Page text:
The Parliamentary Committee of Inquiry (Comissão Parlamentar do Inquérito, CPI) investigating the debt situation and the controversial guarantees granted by the State for Ematum, Proindicus and Mozambique Asset Management (MAM) financing, has concluded that the budget of Armando Guebuza violated the Constitution and laws of Mozambique.
The CPI’s final report, delivered on Wednesday to the National Assembly and debated on Friday 9 December in a plenary session, reinforces what was already in the public domain: that the debts of the three companies, amounting to 10.6% of gross domestic product (GDP), are illegal, but leaves doubts about any criminal responsibility.
“The Commission considers that the provision of State guarantees, in excess and without authorisation, constitutes a violation of the Constitution and of the budgetary laws, which, in accordance with the regime established in law No. 7/98, of 15 June, prescribe the standards of conduct applicable to the holders of the offices of government and explains their duties and implied responsibilities”, the report concludes.
The report notes that, of the several personalities heard during the investigation, only former president Guebuza; his finance minister, Manuel Chang; and the president of the board of directors of the beneficiaries of the controversial debts, Antonio Carlos do Rosário (not to be confused with current Prime Minister of similar name), had full knowledge of the financing.
The rest, including the former governor of the Banco de Moçambique, Ernesto Gove, and the former director of the Treasury – who signed the guarantees on behalf of the State – “demonstrated a lack of in-depth knowledge of the outlines of the loans and, therefore, gave answers which could help the Commission to obtain information capable of clarifying the public debt on the three companies”, the report says.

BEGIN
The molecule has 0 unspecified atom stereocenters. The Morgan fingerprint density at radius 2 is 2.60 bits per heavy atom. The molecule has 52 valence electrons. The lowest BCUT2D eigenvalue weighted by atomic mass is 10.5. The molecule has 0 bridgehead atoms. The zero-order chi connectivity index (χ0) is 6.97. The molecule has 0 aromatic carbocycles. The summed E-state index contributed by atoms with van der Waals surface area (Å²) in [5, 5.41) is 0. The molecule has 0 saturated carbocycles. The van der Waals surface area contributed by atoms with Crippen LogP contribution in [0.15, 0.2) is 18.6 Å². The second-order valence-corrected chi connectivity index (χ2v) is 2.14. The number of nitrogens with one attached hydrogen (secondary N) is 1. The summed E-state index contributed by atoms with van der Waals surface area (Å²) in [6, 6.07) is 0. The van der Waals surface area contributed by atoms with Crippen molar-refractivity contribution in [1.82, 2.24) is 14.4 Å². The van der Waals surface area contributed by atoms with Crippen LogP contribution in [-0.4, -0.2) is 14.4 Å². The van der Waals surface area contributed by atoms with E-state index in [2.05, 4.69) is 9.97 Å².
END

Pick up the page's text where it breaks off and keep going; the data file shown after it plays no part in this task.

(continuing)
Despite the violation, accountability may never happen, since – according to the report – the legislation is unclear about the accountability of senior state officials.
The CPI therefore recommends the legislation be improved “on the identification of the responsibilities of top state leaders who are currently enshrined in very vague and indeterminate legal instruments”.
The Commission nevertheless recommends that the Attorney-General establishes, within the framework of the forensic audit in progress, “effective application of financing contracted” by the three companies, as well as “whether or not evidence of an illegitimate and unlawful exploitation of public funds” by some people or institutions exists, all of which implies doubts on the part of Commission members on the application of the money.
Central to their recommendations, the CPI makes it clear that the State must take the responsibility for paying the controversial debt, which “should be paid by the three companies” without the burden falling on the public purse.
Source: O País
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